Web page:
Atypical moles are wider than a quarter-inch and may be multi-colored (brown or pink). They have uneven borders and an irregular shape. Raised dysplastic nevi display a “fried egg” look.
These are two examples of atypical moles, both raised and flat:
Familial Atypical Mole Syndrome
One thing they both do have in common is that their surface areas are usually smooth or cauliflower in texture.
Familial Atypical Mole Syndrome is a disorder that is passed along through our genes. If any close relatives (immediate family but also including grandparents, uncles and aunts) have or have had melanoma and if a large number of atypical moles are present, there’s a high risk of developing the disease.
While monthly self-examination is important for every person of either gender, all races and skin tones, it’s even more vital to those with Familial Atypical Mole Syndrome.
Below is an example of Familial Atypical Mole Syndrome:
In-Situ (In place) Melanoma is also known as Stage 0 Melanoma and Hutchinson’s melanotic freckle. The latter is in honor of Sir John Hutchinson, who provided its inaugural description in the late 19th century.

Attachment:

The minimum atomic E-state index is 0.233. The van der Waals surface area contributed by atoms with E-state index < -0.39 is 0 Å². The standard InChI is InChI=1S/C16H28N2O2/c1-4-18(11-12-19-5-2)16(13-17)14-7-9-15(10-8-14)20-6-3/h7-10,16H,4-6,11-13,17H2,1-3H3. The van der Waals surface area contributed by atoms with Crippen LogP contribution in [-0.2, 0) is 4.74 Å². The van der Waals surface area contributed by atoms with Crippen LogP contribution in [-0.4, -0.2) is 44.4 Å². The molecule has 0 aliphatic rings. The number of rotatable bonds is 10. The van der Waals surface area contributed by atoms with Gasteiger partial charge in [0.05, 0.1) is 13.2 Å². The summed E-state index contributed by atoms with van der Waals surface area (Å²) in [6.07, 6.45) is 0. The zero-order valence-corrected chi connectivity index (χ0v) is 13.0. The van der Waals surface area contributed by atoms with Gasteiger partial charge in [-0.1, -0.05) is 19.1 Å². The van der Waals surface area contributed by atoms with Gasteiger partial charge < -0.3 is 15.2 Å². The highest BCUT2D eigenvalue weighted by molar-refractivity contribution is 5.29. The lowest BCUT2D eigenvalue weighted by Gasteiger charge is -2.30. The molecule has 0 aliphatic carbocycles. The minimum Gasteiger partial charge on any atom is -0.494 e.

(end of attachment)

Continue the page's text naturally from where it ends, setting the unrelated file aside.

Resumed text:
While our fervent goal is to continually help prevent people from developing melanoma, if you are diagnosed with it, this is the type you’d prefer. As with burns (1st, 2nd, 3rd degree) and golf scores, with melanoma the lower number you have the better.
What are In-Situ Melanomas?
In-Situ are radial melanomas that stay within the skin’s thin top layer. Unlike their far more dangerous cousins, they don’t penetrate the epidermis and spread throughout the body. They don’t move. Hence, in place.
They’re also very easy to see, and have nearly a 100% cure rate. Typically, a doctor simply removes them right in his or her office. And that’s that.